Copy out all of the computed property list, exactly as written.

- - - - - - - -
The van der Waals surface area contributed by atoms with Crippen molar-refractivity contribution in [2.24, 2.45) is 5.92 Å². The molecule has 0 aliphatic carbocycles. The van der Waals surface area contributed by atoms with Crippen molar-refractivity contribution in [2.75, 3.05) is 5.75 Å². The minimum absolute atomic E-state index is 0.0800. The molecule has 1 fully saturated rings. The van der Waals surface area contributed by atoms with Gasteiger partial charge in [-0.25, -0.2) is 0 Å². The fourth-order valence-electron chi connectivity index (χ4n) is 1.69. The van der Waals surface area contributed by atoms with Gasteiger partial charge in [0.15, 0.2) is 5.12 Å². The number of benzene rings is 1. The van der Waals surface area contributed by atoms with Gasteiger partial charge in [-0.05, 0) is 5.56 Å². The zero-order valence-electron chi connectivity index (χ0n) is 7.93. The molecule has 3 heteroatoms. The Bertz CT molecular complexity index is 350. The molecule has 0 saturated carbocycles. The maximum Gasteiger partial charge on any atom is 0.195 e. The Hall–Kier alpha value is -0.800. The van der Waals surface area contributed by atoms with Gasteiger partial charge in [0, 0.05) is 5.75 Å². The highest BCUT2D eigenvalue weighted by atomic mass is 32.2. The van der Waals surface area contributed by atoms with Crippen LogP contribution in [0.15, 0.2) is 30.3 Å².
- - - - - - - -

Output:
The van der Waals surface area contributed by atoms with Crippen molar-refractivity contribution in [2.24, 2.45) is 5.92 Å². The molecule has 0 aliphatic carbocycles. The van der Waals surface area contributed by atoms with Crippen molar-refractivity contribution in [2.75, 3.05) is 5.75 Å². The minimum absolute atomic E-state index is 0.0800. The molecule has 1 fully saturated rings. The van der Waals surface area contributed by atoms with Gasteiger partial charge in [-0.25, -0.2) is 0 Å². The fourth-order valence-electron chi connectivity index (χ4n) is 1.69. The van der Waals surface area contributed by atoms with Gasteiger partial charge in [0.15, 0.2) is 5.12 Å². The number of benzene rings is 1. The van der Waals surface area contributed by atoms with Gasteiger partial charge in [-0.05, 0) is 5.56 Å². The zero-order valence-electron chi connectivity index (χ0n) is 7.93. The molecule has 3 heteroatoms. The Bertz CT molecular complexity index is 350. The molecule has 0 saturated carbocycles. The maximum Gasteiger partial charge on any atom is 0.195 e. The Hall–Kier alpha value is -0.800. The van der Waals surface area contributed by atoms with Gasteiger partial charge in [0, 0.05) is 5.75 Å². The highest BCUT2D eigenvalue weighted by atomic mass is 32.2. The van der Waals surface area contributed by atoms with Crippen LogP contribution in [0.15, 0.2) is 30.3 Å².